Koski, Ernest1. Country of origin? 2. Occupation in native country? 3. Reason for immigration? 4. Date of immigration? 5. Did the author repatriate or remain in the U.S.? 6. State(s) and city(s) of settlement in the U.S.? 7. Occupation(s) in the U.S.? 8. Political affiliations in the U.S.? (also ethnic affiliations?) 9. Labor or occupational affiliations in the U.S.? 10. Information on family life?-nuclear and/or extended family? 11. Information on courtship or gender roles?12. Information on the wider ethnic community?13. Experiences with discrimination or political persecution?14. Any other outstanding features worthy of notice?15. Any account of the immigration process, voyage, Ellis Island inspection?0455 Ernest Koski. [Autobiography in English.] 46pp. 1. Ernest Koski was born in Nashwauk, Minnesota in 1908. His father Charles was born in Lappeenranta, Finland. Koski's grandfather used the last name of Koskinen. His mother Mary Jarvinen lived in Vaarajarvi, Finland. 2. Koski's father worked in the textile mills and machine shops. 3. Koski's father felt he might face conscription by the Russians. 4. No information. 5. Koski remained in the U.S., but visited Finland and his relatives. 6. Koski's father first settled in Michigan then moved to Minnesota Koski's mother first settled in Sandy, Minnesota with her brother and mother. After the Koskis were married they lived in Hibbing, Minnesota. In 1908 they moved to Nashwauk, Minnesota. In 1908 they again moved to Sandy, Minnesota. In 1914, a move was made to Virginia, Minnesota. In 1916 the family moved to the Chippewa Indian Reservation in Net Lake, Minnesota where Koski's father worked as a blacksmith. In 1917 they returned to Virginia, Minnesota. In 1918 land was purchased in Idington, Minnesota. Koski moved to Duluth, Minnesota. In 1928 he went to Muskegan, Michigan. He later returned to Duluth. He went to Gheen, Minnesota for work. After his marriage he moved to Togo, Minnesota. Later he moved to Oulu, Wisconsin, then to Marengo, Wisconsin. The couple went to Ontonagaen, Michigan, and later moved to Dunbar, Minnesota. In 1933 they went to Astoria, Oregon. In 1937 they returned to Wisconsin, living in Superior. In 1941 they moved to Phelps, Wisconsin. In Eagle River they bought a home. In 1944 a new job took him to Ironwood, Michigan. A new job returned him to Superior, Wisconsin. His wife stayed in Ironwood for one son to complete his schooling. 7. Koski's father first cut trees and later worked in the mines as a blacksmith. In 1908 the Koskis began homesteading. In 1917 Koski's father worked for the railroad. Koski began work hewing railroad ties when he was fifteen or sixteen. He also played the piano. He was a logger for his uncle. In 1928 he dug sewer ditches in Duluth, Minnesota for two weeks. In Michigan he worked in a foundry. He quit and later went to work for a lumber company. He later apprenticed to a blacksmith. In 1929 he was helping his father and worked on a farm. He also worked in the cooperative store, later getting jobs in other stores. He later managed a co-op dairy. Later a grocery store and a service station were added. In 1937 he became a bookkeeper. He also served as a Works Progress Administration drama director. He and his wife both acted in the plays. He solicited advertising. In 1941 he accepted a manager's position in a cooperative store. He was drafted but a new law excluding older married men from the draft ended his enlistment. In 1950 he became manager for the Tyomies Society. 8. He attended courses given by the Young Communist League. He became a member of the Finnish Brotherhood despite his leftist views. In Phelps he ran for justice of the peace and won. He joined the Tyomies Society. 9. The blacksmith to whom he was apprenticed was a member of IWW. Koski remembered the Angora Farmers' Club and its early influence on his views of labor issues. He wrote about the 1936 West Coast Longshoreman and Seaman's Strike. He acted as bodyguard for Henry Bridges, head of the union, when Bridges gave a speech in Astoria. He wrote about the influence of McCarthyism in ending the International Workers Order. 10. Koski had two sons and a daughter. Koski felt his parents' political views influenced him. He learned Finnish and insisted on speaking Finnish in school. He taught Finnish to his children. Koski felt he was closer to his mother, since his father worked long hours. 11. Koski's parents were married in 1904. At a farmers co-operative meeting he remembered seeing his future wife. Impi Lahti lived in Orr and he travelled there frequently. When he was offered a job he proposed to her. She worked at the co-operative store. She later became a bookkeeper for the Tyomies Society. 12. In Duluth, his bosses were Swedish. He wrote about a French family in Dunbar. In Phelps he mentioned Swedes and Croatians. In Astoria there was an equal number of Finns and Chinese. In Virginia, Minnesota, there were more Italians than Finns. 13. At the age of ten he was called "Little Bolshevik" for defending the Russian Revolution. Koski was threatened for passing around Communist newspapers in the lumber camps. He was especially criticized by older Finns. He was fired by two cooperative stores for his leftist views. One store was patrolled to see that Communists wouldn't enter. He was arrested for holding a May Day celebration. Someone tried to bomb the dairy where he was manager. During World War II he was criticized for attacking Finland as an ally of Germany. His criticism of Finland caused his co-op to be expelled by Central Co-Op Wholesale. As an employee of a Tyomies Society newspaper he was visited by the FBI. FBI agents warned Finnish immigrants that they would be deported for reading the newspaper. Koski mentioned other events in his life listed in his FBI file. As a child in Virginia, Minnesota, he was called names by the Italian children. He had childhood memories of Finnish workers blacklisted after the 1907 strike. 14. Koski remembered life on the homestead, especially the trouble with bears. He also wrote about his life on the Chippewa Indian reservation. When Koski started work in Michigan he was concerned about raising money for a job fee. He was hired in a machine shop of the Continental Motor Works, but was placed instead in the foundry. Koski described his court case over the May Day celebration and the lack of justice to his friends. He described his efforts to help others during the depression. He talked about his 1965 visit to the Soviet Union. 15. Koski's father boarded on a ship thinking it would go to America. He landed instead in Barcelona, Spain. He went to London and boarded a ship going to America.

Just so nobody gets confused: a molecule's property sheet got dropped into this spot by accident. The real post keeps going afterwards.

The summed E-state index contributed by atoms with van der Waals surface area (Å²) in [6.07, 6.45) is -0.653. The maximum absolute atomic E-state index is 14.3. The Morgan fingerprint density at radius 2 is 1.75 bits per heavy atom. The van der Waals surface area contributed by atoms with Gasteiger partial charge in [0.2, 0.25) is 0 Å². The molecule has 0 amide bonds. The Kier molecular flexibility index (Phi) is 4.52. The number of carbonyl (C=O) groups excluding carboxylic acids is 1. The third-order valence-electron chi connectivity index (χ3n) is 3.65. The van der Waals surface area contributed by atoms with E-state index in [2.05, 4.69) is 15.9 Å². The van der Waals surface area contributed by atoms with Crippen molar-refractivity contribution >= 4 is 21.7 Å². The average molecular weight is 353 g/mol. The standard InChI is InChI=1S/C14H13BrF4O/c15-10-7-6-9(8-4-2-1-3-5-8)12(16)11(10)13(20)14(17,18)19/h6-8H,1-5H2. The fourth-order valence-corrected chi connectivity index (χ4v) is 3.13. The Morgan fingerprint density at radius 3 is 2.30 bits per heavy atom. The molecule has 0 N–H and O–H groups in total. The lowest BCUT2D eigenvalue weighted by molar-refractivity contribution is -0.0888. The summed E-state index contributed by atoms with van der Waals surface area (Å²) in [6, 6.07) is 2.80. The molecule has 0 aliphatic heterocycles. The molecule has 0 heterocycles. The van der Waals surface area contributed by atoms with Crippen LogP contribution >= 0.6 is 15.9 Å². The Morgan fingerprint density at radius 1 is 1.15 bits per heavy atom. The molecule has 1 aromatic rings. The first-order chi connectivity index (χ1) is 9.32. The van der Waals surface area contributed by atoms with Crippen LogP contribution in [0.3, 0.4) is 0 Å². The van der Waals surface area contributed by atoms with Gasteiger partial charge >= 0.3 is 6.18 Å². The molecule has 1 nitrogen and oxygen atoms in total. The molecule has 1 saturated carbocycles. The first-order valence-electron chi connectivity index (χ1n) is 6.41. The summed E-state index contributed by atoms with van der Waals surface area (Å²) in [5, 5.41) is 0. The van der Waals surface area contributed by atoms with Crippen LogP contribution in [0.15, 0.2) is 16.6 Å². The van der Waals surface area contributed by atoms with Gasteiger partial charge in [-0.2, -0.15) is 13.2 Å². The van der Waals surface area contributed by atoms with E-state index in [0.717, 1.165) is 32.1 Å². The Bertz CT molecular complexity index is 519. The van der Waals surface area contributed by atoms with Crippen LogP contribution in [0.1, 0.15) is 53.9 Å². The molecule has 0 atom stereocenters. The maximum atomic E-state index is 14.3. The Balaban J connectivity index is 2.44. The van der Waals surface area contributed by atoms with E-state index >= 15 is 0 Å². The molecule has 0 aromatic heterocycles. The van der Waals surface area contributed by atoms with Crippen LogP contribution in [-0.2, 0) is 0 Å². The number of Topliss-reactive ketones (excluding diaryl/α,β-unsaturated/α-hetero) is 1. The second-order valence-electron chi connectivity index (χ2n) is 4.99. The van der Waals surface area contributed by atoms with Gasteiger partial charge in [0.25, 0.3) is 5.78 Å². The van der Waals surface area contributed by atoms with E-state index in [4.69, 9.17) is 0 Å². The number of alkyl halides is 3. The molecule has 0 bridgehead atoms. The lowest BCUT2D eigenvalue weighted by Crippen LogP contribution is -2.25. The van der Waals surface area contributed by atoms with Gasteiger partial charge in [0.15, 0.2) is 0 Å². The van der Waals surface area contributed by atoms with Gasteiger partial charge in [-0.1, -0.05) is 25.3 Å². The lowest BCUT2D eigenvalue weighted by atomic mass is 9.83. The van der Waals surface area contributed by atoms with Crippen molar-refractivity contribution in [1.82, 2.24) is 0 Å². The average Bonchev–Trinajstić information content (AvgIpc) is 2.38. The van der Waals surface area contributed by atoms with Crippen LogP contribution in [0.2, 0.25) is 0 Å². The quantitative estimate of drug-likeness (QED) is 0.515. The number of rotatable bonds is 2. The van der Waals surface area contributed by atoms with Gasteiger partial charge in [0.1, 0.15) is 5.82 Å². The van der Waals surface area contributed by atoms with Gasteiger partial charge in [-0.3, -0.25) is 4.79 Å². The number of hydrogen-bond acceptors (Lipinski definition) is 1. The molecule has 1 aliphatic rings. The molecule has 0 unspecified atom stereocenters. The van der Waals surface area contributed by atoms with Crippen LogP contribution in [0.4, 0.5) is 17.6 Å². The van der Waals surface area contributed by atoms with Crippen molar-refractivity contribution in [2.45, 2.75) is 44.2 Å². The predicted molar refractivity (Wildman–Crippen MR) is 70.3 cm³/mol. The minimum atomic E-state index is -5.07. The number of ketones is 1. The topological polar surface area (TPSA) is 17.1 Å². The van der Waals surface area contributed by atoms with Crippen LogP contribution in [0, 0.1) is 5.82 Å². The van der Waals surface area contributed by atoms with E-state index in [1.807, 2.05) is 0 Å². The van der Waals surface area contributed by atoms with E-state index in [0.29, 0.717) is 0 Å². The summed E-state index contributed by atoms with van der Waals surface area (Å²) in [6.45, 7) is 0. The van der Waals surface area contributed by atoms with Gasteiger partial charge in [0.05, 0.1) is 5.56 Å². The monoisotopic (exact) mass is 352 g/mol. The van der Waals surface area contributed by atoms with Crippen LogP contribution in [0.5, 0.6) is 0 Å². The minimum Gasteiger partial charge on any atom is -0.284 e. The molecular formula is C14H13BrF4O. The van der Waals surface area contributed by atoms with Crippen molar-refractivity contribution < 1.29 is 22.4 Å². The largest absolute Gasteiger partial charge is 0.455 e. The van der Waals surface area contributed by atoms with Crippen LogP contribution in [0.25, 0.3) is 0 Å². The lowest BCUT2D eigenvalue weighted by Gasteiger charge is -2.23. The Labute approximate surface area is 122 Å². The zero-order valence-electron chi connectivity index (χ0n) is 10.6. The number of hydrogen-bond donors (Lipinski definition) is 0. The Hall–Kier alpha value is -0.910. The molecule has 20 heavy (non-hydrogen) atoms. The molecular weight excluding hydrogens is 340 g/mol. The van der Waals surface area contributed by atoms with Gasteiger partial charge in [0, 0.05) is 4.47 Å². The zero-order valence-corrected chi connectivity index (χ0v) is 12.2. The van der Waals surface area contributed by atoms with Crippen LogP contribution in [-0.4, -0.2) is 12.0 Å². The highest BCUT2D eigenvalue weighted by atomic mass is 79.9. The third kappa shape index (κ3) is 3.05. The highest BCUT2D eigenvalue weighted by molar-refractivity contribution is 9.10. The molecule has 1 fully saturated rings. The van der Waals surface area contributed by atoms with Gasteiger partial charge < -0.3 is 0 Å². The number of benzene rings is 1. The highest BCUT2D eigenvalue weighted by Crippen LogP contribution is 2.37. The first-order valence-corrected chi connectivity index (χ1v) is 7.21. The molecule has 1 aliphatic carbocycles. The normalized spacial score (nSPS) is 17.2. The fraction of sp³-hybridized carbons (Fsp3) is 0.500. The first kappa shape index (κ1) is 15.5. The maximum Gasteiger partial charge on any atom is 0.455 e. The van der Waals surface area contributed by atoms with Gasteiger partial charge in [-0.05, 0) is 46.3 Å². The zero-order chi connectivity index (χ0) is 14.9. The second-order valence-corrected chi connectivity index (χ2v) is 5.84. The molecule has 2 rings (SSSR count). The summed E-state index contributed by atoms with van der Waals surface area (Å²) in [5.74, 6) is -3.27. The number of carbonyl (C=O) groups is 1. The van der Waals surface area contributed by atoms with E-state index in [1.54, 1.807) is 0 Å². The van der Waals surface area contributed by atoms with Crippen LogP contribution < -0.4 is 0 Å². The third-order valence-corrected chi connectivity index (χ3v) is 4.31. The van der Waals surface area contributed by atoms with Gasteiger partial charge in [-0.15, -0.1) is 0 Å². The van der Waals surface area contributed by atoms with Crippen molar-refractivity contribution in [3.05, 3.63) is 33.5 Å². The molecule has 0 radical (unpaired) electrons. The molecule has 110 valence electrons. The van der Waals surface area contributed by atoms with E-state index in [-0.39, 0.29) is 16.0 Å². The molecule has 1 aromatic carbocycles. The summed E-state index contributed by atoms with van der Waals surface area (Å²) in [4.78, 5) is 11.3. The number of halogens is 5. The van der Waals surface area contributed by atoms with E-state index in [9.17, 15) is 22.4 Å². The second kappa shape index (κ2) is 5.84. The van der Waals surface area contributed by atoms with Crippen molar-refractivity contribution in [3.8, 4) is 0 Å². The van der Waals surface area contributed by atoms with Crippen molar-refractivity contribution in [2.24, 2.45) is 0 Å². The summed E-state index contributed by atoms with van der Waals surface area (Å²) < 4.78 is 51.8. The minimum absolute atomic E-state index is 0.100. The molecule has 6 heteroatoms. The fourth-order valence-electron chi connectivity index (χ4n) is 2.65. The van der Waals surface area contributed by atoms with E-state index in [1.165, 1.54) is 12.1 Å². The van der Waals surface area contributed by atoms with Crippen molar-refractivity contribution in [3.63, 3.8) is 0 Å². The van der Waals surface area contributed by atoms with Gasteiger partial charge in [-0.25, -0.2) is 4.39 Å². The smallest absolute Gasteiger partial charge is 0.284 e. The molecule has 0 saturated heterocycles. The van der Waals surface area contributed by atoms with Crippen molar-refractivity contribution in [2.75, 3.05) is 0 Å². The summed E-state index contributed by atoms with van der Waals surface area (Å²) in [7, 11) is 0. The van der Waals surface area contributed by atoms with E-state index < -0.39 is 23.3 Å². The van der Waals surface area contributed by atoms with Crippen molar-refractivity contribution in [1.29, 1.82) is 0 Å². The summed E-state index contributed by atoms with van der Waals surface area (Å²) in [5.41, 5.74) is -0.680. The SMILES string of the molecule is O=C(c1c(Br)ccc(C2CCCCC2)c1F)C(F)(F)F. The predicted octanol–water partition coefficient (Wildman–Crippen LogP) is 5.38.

2.5 Linear Feet


Related materials located at IHRC in the Ernest Koski oral history, Finnish American Family History Collection.

Inventory of the Ernest Theodore Koski papers.
IHRC Archives
Description rules
Describing Archives: A Content Standard
Language of description
Script of description
Language of description note
Finding Aid in English

Collecting Area Details

Contact The Immigration History Research Center Archives Collecting Area